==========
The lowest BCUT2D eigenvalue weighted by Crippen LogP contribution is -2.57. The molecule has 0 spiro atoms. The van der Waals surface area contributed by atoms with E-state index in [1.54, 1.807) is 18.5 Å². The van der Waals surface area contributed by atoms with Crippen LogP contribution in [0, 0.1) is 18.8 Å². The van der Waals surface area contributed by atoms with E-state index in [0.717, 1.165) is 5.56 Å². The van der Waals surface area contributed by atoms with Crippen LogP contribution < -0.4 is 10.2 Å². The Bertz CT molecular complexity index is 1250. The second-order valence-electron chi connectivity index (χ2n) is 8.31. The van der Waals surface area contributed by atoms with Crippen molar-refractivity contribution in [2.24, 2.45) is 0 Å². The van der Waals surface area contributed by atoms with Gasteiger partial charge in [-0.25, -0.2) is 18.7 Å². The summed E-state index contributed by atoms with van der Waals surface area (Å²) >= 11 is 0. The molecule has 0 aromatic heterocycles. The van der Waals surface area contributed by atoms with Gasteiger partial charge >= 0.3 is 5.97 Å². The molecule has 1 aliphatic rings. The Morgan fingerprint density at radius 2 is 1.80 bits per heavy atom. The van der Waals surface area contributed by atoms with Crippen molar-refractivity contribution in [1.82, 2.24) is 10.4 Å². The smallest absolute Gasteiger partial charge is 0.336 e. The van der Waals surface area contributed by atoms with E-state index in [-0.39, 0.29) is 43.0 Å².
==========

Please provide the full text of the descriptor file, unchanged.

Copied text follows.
The lowest BCUT2D eigenvalue weighted by Crippen LogP contribution is -2.57. The molecule has 0 spiro atoms. The van der Waals surface area contributed by atoms with E-state index in [1.54, 1.807) is 18.5 Å². The van der Waals surface area contributed by atoms with Crippen LogP contribution in [0, 0.1) is 18.8 Å². The van der Waals surface area contributed by atoms with E-state index in [0.717, 1.165) is 5.56 Å². The van der Waals surface area contributed by atoms with Crippen LogP contribution < -0.4 is 10.2 Å². The Bertz CT molecular complexity index is 1250. The second-order valence-electron chi connectivity index (χ2n) is 8.31. The van der Waals surface area contributed by atoms with Crippen molar-refractivity contribution in [2.24, 2.45) is 0 Å². The van der Waals surface area contributed by atoms with Gasteiger partial charge in [-0.25, -0.2) is 18.7 Å². The summed E-state index contributed by atoms with van der Waals surface area (Å²) >= 11 is 0. The molecule has 0 aromatic heterocycles. The van der Waals surface area contributed by atoms with Gasteiger partial charge >= 0.3 is 5.97 Å². The molecule has 1 aliphatic rings. The Morgan fingerprint density at radius 2 is 1.80 bits per heavy atom. The van der Waals surface area contributed by atoms with Crippen molar-refractivity contribution in [1.82, 2.24) is 10.4 Å². The smallest absolute Gasteiger partial charge is 0.336 e. The van der Waals surface area contributed by atoms with E-state index in [-0.39, 0.29) is 43.0 Å².